Ledes from the Land of Enchantment

Choices in Albuquerque, Santa Fe elections expanded

October 19, 2021 1:17 p.m.

Posted: Oct 19, 2021 1:17 PM

Updated: October 19, 2021 1:50 p.m.

  • Susan Montoya Bryan

    FILE – In this October 8, 2018 file photo, Albuquerque Mayor Tim Keller speaks during a press conference at ABQ Studios in Albuquerque Oct.5 when Latinos from the conservative wing of the Democrats challenge the status quo.

  • Cedar Attanasio

    FILE – In this file photo dated June 17, 2021, Mayor Alan Webber speaks outside Santa Fe City Hall as Latinos from the conservative wing of the Democrats are challenging the status quo.

  • Adolphe Pierre-Louis

    From left to right, local talk show radio host Eddy Aragon, incumbent Mayor Tim Keller and Bernalillo County Sheriff Manuel “Manny” Gonzales III take part on Monday, September 27, 2021 at the Albuquerque Mayoral Candidate Forum in Highland High School part of Albuquerque, NM The event was hosted by the New Mexico Black Voters Collaborative.

SANTA FE, NM (AP) – Nearly 13,000 absentee and primary votes were cast in local elections that determine the next mayors of New Mexico’s largest city and state capital, two weeks before election day.

The foreign minister on Tuesday released his first turnout in the November 2 consolidated elections for local government offices, including school boards and bond initiatives that affect local tax rates. More than 25,000 postal ballot papers were requested.

Progressive Democratic Mayors Tim Keller in Albuquerque and Alan Webber in Santa Fe are running for re-election in three-way races.

In Albuquerque, Keller competes against the Democratic Sheriff Manny Gonzales of Bernalillo County and the conservative radio host Eddy Aragon. The competition focused on concerns about crime and homelessness.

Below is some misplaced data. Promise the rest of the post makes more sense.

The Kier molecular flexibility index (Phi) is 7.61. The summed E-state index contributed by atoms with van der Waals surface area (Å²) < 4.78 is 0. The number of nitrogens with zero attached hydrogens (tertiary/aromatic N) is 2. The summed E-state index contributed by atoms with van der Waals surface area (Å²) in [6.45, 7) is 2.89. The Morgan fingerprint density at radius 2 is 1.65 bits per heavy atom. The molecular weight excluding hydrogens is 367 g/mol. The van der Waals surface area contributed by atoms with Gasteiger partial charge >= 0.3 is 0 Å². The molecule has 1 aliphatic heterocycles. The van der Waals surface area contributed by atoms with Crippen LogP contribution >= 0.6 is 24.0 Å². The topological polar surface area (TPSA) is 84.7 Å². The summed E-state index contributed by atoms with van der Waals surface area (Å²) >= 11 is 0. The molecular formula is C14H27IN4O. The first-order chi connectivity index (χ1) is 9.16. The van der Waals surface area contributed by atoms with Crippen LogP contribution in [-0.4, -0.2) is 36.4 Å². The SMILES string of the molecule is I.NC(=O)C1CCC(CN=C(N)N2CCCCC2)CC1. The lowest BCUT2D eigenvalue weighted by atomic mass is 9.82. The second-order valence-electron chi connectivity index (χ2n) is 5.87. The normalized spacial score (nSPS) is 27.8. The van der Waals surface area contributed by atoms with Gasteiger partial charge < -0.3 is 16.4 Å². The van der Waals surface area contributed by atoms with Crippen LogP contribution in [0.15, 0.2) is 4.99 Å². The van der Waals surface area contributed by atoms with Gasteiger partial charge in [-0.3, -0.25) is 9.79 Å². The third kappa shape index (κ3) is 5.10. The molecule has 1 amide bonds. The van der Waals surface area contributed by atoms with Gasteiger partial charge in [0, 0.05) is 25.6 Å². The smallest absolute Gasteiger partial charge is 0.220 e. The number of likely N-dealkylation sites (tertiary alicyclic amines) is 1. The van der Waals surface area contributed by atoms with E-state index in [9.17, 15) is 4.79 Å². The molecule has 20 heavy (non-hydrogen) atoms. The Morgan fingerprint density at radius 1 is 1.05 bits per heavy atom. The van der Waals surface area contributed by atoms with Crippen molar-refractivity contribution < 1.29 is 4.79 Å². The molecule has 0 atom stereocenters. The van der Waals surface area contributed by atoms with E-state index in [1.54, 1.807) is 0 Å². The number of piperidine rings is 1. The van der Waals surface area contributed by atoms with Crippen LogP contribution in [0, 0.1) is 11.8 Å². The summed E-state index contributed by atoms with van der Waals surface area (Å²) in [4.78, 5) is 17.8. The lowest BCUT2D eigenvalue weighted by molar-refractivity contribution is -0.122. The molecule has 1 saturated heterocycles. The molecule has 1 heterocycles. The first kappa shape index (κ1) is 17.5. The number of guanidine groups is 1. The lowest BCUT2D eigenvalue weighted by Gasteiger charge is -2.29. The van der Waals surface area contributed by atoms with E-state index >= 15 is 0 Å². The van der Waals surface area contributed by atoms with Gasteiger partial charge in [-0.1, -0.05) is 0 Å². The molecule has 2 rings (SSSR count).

In Santa Fe, Webber is seeking a second term against Santa Fe Democratic councilor JoAnne Vigil Coppler and engineer Alexis Martinez Johnson, a Republican who ran unsuccessfully for Congress last year.

Although the local elections are impartial, registered Democrats dominate early turnout, casting about 60% of the vote nationwide, 63% in the Albuquerque area and 85% in Santa Fe County.

The state’s Republican Party leaders encourage voters to support politically conservative candidates for the school board and to question the influence of teachers’ unions.

The nationwide turnout in the 2019 consolidated local elections was 224,000, or 18.11% of registered voters, with only one major mayor’s race on the Las Cruces ballot.

The voting options were expanded on Saturday to include a large number of early election centers, which usually open around noon and accept voters into the evening, with some differences depending on the district.

The early personal vote lasts until October 30th. The vote on election day will take place on November 2nd.

Voting began on October 5th in the county clerk’s office and with the distribution of postal ballot papers that can be handed in or sent by post.

Registration of voters on the same day is possible during the early voting period, but not on election day. As of Monday, 224 people had used voter registration on the same day.

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